YouTube clips spark teen’s pas­sion for hy­dro­pon­ics

Central and North Rural Weekly - - FRONT PAGE - GE­ORDI OF­FORD Ge­ordi.of­ford@ru­ral­weekly.com.au

IT WAS an idea that grew from watch­ing videos on YouTube.

Af­ter eight months of re­search­ing and tri­alling, 17-year-old Digby Dun­bar and his Mad Greens brand took out the top prize at the first hackathon to be held in the Cen­tral High­lands.

His con­cept in­volved grow­ing mi­cro­greens and small veg­eta­bles in a con­trolled en­vi­ron­ment in­side ship­ping con­tain­ers and is look­ing to fran­chise it in the fu­ture.

“I was fol­low­ing a guy on YouTube who had a lot of videos about ur­ban farm­ing in cities and it re­ally sparked my in­ter­est,” he said.

“There aren’t many fresh greens avail­able in ru­ral com­mu­ni­ties and this will al­low peo­ple to have ac­cess to them with­out the food trav­el­ling hun­dreds of kilo­me­tres.”

Orig­i­nally the Emer­ald teen wanted to grow pro­duce in green­houses and/or shade­houses, where it would go on for use in restau­rants and be sold at mar­kets.

“There was a part of the event called pivot where we sat with men­tors to help move our prod­uct in a bet­ter di­rec­tion,” he said.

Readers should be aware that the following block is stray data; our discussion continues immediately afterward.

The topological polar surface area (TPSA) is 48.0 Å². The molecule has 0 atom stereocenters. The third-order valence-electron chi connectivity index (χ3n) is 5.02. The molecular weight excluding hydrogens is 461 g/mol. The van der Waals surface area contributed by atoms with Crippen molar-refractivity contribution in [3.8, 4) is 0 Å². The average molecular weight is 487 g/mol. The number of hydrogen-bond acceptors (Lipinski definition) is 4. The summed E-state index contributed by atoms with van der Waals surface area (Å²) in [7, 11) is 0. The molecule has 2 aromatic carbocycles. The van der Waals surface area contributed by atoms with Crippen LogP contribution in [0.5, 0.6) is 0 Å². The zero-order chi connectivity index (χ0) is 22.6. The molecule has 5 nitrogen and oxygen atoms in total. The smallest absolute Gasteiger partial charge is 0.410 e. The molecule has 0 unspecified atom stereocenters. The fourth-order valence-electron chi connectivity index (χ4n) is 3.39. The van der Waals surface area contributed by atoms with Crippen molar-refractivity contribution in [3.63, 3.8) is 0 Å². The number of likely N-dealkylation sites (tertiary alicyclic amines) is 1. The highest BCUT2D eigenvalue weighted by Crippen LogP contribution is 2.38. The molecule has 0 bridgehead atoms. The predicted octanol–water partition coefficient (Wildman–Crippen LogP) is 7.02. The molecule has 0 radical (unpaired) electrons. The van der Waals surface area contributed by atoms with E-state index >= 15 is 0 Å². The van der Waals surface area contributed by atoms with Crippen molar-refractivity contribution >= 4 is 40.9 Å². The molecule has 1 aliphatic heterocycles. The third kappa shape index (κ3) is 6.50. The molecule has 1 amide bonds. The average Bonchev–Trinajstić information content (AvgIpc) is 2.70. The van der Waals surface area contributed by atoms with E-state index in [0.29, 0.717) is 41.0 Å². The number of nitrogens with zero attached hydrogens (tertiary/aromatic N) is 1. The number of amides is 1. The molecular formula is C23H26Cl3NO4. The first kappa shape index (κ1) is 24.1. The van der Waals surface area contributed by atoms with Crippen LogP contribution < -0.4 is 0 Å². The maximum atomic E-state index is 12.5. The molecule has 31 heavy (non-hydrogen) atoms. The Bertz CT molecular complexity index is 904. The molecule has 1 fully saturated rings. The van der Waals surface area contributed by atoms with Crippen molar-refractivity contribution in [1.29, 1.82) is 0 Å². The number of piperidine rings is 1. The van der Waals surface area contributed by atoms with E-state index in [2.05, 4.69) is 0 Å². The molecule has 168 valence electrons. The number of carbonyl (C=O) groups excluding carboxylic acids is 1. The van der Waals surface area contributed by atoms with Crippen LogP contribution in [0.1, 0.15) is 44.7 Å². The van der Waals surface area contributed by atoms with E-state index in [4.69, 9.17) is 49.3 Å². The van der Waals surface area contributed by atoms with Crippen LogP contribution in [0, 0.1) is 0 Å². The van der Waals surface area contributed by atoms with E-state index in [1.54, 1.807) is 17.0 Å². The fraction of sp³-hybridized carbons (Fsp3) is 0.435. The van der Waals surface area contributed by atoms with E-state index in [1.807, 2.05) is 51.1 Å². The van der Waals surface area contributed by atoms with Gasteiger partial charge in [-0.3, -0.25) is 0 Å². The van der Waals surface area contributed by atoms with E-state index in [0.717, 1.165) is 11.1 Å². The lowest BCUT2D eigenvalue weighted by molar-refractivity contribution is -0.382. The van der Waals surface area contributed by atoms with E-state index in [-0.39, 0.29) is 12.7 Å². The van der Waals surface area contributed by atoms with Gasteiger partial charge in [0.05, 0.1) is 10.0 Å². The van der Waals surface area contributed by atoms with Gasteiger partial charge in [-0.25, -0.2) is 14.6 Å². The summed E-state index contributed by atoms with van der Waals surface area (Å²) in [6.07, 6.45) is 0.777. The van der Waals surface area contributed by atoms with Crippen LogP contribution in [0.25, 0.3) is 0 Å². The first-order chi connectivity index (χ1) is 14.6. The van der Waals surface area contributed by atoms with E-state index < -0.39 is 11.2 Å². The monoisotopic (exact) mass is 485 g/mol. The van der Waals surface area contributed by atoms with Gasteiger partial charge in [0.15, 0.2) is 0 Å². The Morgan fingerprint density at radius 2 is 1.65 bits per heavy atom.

“In the ship­ping con­tain­ers there will be lots of shelv­ing and tech­nol­ogy to help mon­i­tor the hu­mid­ity, tem­per­a­ture, light and en­ergy con­sump­tion.”

Digby said he also wants to try us­ing hy­dro­ponic grow­ing meth­ods.

“Soil isn’t nec­es­sar­ily needed for the first seven days and I’ve re­cently found some trays that can do it,” he said.

“At the mo­ment I’m re­search­ing the best soil types and also the best sys­tem for grow­ing hy­dro­pon­i­cally.”

Digby took crops of al­falfa, toma­toes and herbs he had tri­alled un­der his grow­ing meth­ods to the event.

“The al­falfa was a lit­tle un­der de­vel­oped so I classed it as a failed trial so I can do some more re­search to find the best way to grow it,” he said.

“But de­spite that it looked re­ally good and did quite well.”

Re­cently he be­gan tri­alling red radishes.

“I kept them in the dark with high hu­mid­ity for about five days,” he said.

“Now they’re in the sun for about three days and they should be ready to har­vest by day seven or eight.”

Digby was en­tered into the com­pe­ti­tion by his mother.

“She just said ‘we’re go­ing to this event and I’ve en­tered you in it’,” he said.

“I’d been to a lot of ag events to see what dif­fer­ent ideas and prod­ucts where there but I’d never pitched my own idea.

“Go­ing into it I felt quite con­fi­dent in the prod­uct but I was a lit­tle ner­vous about speak­ing in front of ev­ery­one there.”

The win earned the young busi­ness­man $3000 in prizes and he said he is now work­ing to­wards fran­chis­ing his brand

in the fu­ture.

“There were a lot of other peo­ple there who had some great ideas,” he said.

“I’m pretty ex­cited and ner­vous but then again, who wouldn’t be?”

❝ At the mo­ment I’m re­search­ing the best soil types and also the best sys­tem for grow­ing hy­dro­pon­i­cally. — Digby Dun­bar

YOUNG GUN: Digby Dun­bar de­cided to grow mi­cro­greens af­ter watch­ing You Tube clips.

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